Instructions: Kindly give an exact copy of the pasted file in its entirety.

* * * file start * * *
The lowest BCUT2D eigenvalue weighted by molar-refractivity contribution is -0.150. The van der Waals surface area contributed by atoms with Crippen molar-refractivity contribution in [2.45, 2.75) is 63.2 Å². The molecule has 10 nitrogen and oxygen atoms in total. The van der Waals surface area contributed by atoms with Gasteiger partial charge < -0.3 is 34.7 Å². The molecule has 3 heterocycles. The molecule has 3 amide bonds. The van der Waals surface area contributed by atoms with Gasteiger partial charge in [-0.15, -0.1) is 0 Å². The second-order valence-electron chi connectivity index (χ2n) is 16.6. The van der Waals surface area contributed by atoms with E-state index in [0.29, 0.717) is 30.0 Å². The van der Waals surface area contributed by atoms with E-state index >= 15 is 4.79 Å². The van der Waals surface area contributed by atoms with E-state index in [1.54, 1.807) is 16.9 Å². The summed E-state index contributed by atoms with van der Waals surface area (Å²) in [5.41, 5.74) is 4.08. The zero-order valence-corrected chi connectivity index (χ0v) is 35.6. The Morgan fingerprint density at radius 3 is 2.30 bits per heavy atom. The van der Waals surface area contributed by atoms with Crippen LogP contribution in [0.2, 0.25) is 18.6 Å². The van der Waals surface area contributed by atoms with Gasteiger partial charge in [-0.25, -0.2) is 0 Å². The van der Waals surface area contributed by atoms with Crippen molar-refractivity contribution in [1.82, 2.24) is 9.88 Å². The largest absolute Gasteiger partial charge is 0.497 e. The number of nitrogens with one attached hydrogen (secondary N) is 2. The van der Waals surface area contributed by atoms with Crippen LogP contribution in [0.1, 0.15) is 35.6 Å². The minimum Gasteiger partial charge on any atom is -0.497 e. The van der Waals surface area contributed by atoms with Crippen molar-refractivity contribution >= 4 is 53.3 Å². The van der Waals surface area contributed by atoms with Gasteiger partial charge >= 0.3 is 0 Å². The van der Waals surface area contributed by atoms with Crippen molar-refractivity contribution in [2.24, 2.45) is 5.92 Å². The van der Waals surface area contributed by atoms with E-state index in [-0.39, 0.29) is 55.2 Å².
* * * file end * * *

The lowest BCUT2D eigenvalue weighted by molar-refractivity contribution is -0.150. The van der Waals surface area contributed by atoms with Crippen molar-refractivity contribution in [2.45, 2.75) is 63.2 Å². The molecule has 10 nitrogen and oxygen atoms in total. The van der Waals surface area contributed by atoms with Gasteiger partial charge < -0.3 is 34.7 Å². The molecule has 3 heterocycles. The molecule has 3 amide bonds. The van der Waals surface area contributed by atoms with Gasteiger partial charge in [-0.15, -0.1) is 0 Å². The second-order valence-electron chi connectivity index (χ2n) is 16.6. The van der Waals surface area contributed by atoms with E-state index in [0.29, 0.717) is 30.0 Å². The van der Waals surface area contributed by atoms with E-state index >= 15 is 4.79 Å². The van der Waals surface area contributed by atoms with E-state index in [1.54, 1.807) is 16.9 Å². The summed E-state index contributed by atoms with van der Waals surface area (Å²) in [5.41, 5.74) is 4.08. The zero-order valence-corrected chi connectivity index (χ0v) is 35.6. The Morgan fingerprint density at radius 3 is 2.30 bits per heavy atom. The van der Waals surface area contributed by atoms with Crippen LogP contribution in [0.2, 0.25) is 18.6 Å². The van der Waals surface area contributed by atoms with Gasteiger partial charge in [-0.25, -0.2) is 0 Å². The van der Waals surface area contributed by atoms with Crippen molar-refractivity contribution in [1.82, 2.24) is 9.88 Å². The largest absolute Gasteiger partial charge is 0.497 e. The number of nitrogens with one attached hydrogen (secondary N) is 2. The van der Waals surface area contributed by atoms with Crippen LogP contribution in [0.1, 0.15) is 35.6 Å². The minimum Gasteiger partial charge on any atom is -0.497 e. The van der Waals surface area contributed by atoms with Crippen molar-refractivity contribution >= 4 is 53.3 Å². The van der Waals surface area contributed by atoms with Gasteiger partial charge >= 0.3 is 0 Å². The van der Waals surface area contributed by atoms with Crippen molar-refractivity contribution in [2.24, 2.45) is 5.92 Å². The van der Waals surface area contributed by atoms with E-state index in [-0.39, 0.29) is 55.2 Å².